May 21, 2007  
Anonymous Anonymous said...

Health care is not a right, it is a personal responsibility. Where in the constitution does it say that health care is a right. Why is everything a right these days. So someone who eats excessively, or drinks excessively or smokes, they now have a right. Where is the personal responsibilty?

May 21, 2007  
Anonymous Anonymous said...

Seth, great posting! I think the part that really sums up the problem is the special interest money. I am 25 years old and I was in a barber shop the other week talking to an 83 year old WWII vet. He told me "America has the best democracy money can buy."
Special interest money is the bigggest killer of any meaningful reform. I truly believe that until we get publicly funded elections, our democracy will continue to struggle to represent the people. Business outspends labor 12:1 on campaign money. States like Arizona and Maine have been doing clean campagin/public funded elections and are having success getting those candidates elected.
If we truly want health care reform, education reform, energy reform, or any other major change, we have to first start with Campaign Finance reform. When we finally level the playing field between Special Interest and People Interest, we then have a chance.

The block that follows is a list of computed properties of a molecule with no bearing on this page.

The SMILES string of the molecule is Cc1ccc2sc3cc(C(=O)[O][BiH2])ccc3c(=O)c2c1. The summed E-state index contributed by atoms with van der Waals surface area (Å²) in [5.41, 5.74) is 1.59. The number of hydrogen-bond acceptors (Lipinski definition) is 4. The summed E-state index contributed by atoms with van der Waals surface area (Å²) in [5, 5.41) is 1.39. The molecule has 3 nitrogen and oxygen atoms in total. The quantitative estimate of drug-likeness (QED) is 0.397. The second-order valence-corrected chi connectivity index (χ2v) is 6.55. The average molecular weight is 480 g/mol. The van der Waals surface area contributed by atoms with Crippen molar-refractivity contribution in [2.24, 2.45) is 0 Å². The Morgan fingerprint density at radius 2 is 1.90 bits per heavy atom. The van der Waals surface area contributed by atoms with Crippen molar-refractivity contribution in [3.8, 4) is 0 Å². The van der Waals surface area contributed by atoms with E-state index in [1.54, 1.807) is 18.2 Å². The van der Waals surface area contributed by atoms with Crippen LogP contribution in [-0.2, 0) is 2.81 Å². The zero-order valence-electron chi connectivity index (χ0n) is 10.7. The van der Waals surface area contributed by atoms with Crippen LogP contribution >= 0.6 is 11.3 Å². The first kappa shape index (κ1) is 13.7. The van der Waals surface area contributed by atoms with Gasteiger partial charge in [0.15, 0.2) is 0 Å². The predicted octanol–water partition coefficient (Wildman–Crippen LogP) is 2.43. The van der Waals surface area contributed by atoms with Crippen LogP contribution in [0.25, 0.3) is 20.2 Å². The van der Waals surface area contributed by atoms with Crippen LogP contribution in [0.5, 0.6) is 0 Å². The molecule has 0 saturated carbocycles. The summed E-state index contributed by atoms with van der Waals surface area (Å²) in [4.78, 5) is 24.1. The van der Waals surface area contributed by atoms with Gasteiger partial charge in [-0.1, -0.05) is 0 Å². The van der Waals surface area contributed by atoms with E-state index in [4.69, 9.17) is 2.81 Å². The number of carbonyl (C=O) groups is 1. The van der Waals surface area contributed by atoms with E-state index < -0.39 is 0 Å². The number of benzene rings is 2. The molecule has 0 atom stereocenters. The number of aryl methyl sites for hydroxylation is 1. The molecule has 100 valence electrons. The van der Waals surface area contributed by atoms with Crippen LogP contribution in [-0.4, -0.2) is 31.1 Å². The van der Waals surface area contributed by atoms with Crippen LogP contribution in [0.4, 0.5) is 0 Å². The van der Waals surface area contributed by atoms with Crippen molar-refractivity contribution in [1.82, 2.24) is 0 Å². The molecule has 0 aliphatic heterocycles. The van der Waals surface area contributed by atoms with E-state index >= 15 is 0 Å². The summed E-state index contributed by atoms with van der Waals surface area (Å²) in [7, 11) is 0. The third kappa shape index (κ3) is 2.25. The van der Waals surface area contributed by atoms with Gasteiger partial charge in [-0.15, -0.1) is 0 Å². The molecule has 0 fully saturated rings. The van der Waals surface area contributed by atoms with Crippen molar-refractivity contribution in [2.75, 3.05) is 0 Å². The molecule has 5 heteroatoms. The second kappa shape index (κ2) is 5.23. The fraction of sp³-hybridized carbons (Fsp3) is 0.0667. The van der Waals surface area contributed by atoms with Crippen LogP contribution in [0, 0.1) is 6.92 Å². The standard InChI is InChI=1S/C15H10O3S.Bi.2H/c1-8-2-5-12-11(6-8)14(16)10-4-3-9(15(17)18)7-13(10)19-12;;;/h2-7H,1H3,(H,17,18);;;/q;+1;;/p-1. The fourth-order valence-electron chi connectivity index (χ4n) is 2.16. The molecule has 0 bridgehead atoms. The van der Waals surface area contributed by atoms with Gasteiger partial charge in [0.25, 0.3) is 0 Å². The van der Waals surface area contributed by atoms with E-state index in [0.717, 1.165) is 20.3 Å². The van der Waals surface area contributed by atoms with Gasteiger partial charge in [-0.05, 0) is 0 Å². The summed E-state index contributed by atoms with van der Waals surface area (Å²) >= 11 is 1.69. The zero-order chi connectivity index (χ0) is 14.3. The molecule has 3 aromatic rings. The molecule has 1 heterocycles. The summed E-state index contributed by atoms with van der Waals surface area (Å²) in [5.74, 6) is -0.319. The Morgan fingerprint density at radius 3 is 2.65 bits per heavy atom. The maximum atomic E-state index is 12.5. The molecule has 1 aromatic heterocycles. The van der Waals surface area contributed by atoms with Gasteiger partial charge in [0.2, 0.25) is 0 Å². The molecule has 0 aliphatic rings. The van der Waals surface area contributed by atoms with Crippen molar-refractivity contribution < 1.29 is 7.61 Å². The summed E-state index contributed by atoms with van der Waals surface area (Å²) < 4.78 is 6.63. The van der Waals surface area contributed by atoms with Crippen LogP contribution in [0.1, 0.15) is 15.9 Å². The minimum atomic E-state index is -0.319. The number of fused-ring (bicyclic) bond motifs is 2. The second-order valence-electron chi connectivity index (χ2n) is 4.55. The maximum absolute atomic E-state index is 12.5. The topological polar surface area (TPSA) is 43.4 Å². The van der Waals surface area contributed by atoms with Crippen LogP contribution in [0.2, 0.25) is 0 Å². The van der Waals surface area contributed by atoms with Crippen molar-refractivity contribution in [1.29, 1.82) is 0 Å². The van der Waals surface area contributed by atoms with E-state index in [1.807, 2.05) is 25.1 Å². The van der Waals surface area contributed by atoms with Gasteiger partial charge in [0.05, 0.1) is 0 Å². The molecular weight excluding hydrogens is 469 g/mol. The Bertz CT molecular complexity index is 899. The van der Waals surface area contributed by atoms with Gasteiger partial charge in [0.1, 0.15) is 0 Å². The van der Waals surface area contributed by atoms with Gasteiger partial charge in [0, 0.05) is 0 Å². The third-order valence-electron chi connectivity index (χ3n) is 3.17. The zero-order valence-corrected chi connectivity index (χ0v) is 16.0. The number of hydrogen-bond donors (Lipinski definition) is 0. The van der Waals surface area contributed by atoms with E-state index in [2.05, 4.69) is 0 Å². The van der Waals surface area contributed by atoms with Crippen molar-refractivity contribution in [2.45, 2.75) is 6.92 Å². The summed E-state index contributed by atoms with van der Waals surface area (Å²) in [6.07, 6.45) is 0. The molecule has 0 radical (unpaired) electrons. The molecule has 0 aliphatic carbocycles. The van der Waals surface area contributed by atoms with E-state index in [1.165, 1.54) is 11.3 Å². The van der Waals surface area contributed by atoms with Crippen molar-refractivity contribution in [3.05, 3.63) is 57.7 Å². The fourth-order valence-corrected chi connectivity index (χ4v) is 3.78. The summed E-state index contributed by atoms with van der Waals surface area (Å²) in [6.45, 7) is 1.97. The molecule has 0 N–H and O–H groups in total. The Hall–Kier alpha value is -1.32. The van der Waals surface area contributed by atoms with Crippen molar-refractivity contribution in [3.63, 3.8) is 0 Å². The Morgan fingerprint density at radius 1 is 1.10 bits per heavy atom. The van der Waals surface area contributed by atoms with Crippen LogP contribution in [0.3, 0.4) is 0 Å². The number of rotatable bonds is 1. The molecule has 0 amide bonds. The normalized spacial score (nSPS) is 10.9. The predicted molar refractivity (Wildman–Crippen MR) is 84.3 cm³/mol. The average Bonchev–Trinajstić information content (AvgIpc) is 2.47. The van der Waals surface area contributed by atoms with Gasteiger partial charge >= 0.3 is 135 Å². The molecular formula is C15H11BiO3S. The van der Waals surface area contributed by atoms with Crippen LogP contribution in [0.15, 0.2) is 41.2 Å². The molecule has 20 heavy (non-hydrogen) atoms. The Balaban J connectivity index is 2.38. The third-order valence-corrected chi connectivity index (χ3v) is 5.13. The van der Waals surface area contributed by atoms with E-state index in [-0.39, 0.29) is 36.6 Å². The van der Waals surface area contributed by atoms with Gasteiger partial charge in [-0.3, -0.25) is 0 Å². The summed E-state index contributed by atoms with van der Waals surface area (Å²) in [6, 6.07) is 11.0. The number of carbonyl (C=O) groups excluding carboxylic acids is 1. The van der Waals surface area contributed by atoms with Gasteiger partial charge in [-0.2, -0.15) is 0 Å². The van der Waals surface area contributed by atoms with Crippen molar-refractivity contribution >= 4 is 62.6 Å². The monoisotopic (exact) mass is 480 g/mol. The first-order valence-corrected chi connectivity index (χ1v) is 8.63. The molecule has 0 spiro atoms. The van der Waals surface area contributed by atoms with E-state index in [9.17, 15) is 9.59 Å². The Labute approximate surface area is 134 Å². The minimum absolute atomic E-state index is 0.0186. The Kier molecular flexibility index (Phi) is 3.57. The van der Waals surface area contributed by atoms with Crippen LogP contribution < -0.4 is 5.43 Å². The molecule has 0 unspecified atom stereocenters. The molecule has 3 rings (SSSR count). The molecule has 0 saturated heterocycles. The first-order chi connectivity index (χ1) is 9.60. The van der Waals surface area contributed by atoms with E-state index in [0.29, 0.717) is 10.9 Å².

May 21, 2007  
Blogger Seth Zlotocha said...

Anon 1,

K-12 education isn't in the constitution, either, but most consider it a right that should be protected for every citizen. And it's also worth noting that the constitution doesn't provide an exhaustive list of rights, but rather only those that require federal protection; the 9th amendment makes this clear.

And you shouldn't confuse health and health care. Health is a personal responsibility, but health care is not. Those two are undoubtedly related, but they're not the same.

In the end, I think everyone should have access to affordable health care, but it really isn't all that important to me if it's defined as an explicit right in the constitution (state or federal) or simply enshrined as puplic policy in our statutes (state or federal).

Anon 2,